Going back well more than a year now, every time the PBOC takes some kind of action it is classified immediately as “stimulus.” Last July, the Chinese central bank opened its PLF to China Development Bank and it was heralded as a renewed age of traditional monetarism if in unfamiliar formatting. In November, the first rate cuts since 2012 were talked about in the same manner; that repeated every time there was another “rate cut” (four of them so far). Each and every time the euphoria over the return of “stimulus” extrapolated into the economic bottom it was only to be almost immediately disappointed.
In the entirety of the “reform” era in China, this has been the pattern drawn from utter confusion that the PBOC would not act like all the other central banks – growth must come at any cost, including or especially bubbles. The PBOC would take some meausure, a burst of optimism would result, failure ensued and the repeated call for more. It is entirely possible that the PBOC is acting in that manner and its steps are simply ineffective (that is the eurodollar world now, after all), but it is perhaps much more likely that mainstream simply sees in everything the central bank does that which it “wants” or at least expects as an orthodox apparatus.
The big step last night was what is almost universally assumed as “devaluation.” The proximity to the export disaster, in particular, makes that seemingly so easy of a leap. The monetary textbook says that in an export drag you devalue the currency. It’s just too neat for it to be anything else?
I don’t have any special knowledge of what the PBOC has done and what it intends of what it has done, but neither does anyone else. The central bank under Zhou has been quite consistent for almost two years in its reform pathway so I tend to think that unless something crashes, really crashes, that is still in place. So to interpret what has occurred in China we can only infer from what we reasonably assume is correct.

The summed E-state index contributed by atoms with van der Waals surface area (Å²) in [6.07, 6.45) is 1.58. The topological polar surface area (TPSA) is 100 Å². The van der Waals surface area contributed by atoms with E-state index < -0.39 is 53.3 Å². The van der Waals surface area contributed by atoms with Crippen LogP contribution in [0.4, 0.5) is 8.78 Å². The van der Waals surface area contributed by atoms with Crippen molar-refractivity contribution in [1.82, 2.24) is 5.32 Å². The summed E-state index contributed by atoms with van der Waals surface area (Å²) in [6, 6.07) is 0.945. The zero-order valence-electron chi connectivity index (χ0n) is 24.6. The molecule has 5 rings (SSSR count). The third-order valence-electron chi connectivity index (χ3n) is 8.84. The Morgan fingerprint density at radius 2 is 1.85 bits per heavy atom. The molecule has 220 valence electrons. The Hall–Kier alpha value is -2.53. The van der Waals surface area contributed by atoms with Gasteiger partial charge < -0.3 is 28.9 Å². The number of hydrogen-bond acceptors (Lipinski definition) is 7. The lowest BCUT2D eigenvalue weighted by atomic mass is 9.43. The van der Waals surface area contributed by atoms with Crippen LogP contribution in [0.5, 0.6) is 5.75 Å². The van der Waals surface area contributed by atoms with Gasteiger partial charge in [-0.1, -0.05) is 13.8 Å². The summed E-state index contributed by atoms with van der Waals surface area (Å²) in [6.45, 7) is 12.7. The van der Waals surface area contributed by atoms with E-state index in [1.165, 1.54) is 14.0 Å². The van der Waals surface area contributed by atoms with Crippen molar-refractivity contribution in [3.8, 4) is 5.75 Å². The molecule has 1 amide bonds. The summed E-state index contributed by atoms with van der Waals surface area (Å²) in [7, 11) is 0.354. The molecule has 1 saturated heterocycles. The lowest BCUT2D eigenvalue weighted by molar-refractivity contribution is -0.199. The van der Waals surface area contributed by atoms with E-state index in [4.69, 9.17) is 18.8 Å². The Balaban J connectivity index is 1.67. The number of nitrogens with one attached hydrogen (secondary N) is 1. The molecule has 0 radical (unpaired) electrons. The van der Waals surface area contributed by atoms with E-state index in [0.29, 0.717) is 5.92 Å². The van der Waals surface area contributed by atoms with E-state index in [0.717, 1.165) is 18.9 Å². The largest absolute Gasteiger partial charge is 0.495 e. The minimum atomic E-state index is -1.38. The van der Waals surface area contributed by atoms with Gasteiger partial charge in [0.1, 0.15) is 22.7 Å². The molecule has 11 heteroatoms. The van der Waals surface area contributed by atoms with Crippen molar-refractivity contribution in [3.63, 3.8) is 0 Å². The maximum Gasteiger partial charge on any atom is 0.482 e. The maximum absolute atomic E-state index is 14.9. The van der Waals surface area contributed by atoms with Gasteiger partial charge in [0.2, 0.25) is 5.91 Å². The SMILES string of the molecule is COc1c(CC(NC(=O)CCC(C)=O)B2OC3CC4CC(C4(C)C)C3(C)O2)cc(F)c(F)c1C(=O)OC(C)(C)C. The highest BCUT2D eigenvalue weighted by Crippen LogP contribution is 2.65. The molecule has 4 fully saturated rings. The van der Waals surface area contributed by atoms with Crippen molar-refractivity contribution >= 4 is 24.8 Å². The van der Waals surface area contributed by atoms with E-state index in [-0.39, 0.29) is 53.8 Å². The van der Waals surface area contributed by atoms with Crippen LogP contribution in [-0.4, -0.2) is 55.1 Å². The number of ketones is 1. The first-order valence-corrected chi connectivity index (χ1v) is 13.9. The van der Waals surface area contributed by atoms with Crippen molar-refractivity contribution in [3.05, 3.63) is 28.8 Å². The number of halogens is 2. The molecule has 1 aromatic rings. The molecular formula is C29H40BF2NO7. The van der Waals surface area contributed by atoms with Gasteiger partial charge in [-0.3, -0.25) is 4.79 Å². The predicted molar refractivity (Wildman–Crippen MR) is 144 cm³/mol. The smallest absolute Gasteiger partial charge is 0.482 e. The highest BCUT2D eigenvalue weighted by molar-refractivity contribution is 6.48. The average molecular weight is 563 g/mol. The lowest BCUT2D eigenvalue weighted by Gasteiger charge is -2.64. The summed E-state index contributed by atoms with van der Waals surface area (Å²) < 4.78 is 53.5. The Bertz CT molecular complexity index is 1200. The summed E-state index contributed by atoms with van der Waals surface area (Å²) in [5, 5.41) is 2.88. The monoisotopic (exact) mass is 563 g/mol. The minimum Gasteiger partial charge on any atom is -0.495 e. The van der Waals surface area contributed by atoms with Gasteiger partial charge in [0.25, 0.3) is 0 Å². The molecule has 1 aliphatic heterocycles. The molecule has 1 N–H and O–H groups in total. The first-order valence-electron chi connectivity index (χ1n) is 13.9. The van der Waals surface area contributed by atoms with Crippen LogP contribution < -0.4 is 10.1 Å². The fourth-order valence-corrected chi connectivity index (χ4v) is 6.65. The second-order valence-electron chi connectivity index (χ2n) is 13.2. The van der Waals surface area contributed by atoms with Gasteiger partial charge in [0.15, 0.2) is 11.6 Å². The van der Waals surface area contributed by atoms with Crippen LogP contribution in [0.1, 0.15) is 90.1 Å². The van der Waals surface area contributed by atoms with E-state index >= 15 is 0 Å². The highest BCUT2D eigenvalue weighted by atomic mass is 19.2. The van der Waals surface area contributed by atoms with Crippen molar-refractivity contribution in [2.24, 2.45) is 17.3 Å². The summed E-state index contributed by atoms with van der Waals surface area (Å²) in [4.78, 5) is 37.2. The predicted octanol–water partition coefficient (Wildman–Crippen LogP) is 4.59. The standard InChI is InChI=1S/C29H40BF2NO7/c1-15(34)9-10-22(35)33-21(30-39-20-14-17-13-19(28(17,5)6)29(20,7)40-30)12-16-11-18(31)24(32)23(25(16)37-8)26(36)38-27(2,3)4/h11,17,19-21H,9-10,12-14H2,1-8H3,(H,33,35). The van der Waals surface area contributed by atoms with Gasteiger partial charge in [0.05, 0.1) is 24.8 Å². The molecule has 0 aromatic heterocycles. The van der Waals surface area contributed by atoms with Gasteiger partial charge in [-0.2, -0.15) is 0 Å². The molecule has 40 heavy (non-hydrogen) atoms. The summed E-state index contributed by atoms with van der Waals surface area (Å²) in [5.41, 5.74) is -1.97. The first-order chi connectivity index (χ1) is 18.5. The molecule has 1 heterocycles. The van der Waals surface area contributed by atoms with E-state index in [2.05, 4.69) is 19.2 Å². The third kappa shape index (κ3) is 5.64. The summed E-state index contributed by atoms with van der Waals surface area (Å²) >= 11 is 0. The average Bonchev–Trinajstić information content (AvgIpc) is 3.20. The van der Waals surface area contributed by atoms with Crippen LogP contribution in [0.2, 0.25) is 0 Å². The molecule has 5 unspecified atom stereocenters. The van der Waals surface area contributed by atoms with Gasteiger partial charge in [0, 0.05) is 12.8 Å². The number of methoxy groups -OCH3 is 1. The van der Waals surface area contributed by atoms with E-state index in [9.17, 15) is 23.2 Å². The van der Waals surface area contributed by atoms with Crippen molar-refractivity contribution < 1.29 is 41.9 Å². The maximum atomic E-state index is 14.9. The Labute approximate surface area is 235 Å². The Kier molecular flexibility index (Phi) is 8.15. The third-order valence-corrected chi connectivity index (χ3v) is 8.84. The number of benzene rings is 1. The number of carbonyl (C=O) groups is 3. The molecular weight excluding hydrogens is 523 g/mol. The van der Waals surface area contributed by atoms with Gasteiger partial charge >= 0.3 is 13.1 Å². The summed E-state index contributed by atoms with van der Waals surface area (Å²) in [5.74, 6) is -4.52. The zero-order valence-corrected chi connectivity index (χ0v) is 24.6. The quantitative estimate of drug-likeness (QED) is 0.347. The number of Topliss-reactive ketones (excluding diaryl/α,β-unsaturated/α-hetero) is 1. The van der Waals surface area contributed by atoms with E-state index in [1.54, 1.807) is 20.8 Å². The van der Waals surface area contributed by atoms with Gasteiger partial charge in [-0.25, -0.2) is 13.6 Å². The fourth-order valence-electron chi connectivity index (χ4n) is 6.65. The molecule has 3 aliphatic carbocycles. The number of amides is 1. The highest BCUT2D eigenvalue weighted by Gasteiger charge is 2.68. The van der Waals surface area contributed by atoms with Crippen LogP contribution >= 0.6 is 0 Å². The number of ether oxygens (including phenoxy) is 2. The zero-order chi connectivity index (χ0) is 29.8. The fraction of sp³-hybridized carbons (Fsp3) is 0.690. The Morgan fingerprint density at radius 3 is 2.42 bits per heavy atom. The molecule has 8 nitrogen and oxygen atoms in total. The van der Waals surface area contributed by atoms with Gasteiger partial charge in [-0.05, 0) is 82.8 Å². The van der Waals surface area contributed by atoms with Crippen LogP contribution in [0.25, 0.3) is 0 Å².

And that starts not with the economy but the yuan itself, or, more specifically, its relationship with the “dollar.” In the past four almost five months, the yuan suddenly ceased to be meaningful. The artificial stillness practically begged for a PBOC relationship, as there is no way that the yuan’s nothingness was itself a natural occurrence. Thus, if the PBOC was intervening there, and there is a great deal of circumstantial evidence that they were, it was clearly only as a means not of “stimulus” but of last ditch stability.
This artificial period pre-dated the stock crash, but to think they are unrelated in terms of instability is perhaps too much of a stretch. That would suggest the internal situation in China finance might be more roiling than is let on – and that seems to be the point. The PBOC dictum in whatever it has engaged under “reform” has been in that direction – to preserve some semblance of stability while trying to manage a bubble decline of biblical proportions. That meant letting the economy go wherever it may go under such conditions, but stability in that decline is and remains, I believe, paramount.
Thus the yuan/”dollar” relationship would be under that paradigm, especially as the “dollar” relates to both real economy trade terms and contributory to the financing environment even internally. In prior episodes of “dollar”/yuan breakout, the direction was exactly the same as today; “devaluation.” That wasn’t as much consistent with the yen and what BoJ has been doing (which, clearly, the Chinese are very much aware of following too closely in Japan’s treading) as just the labor under the eurodollar “short.”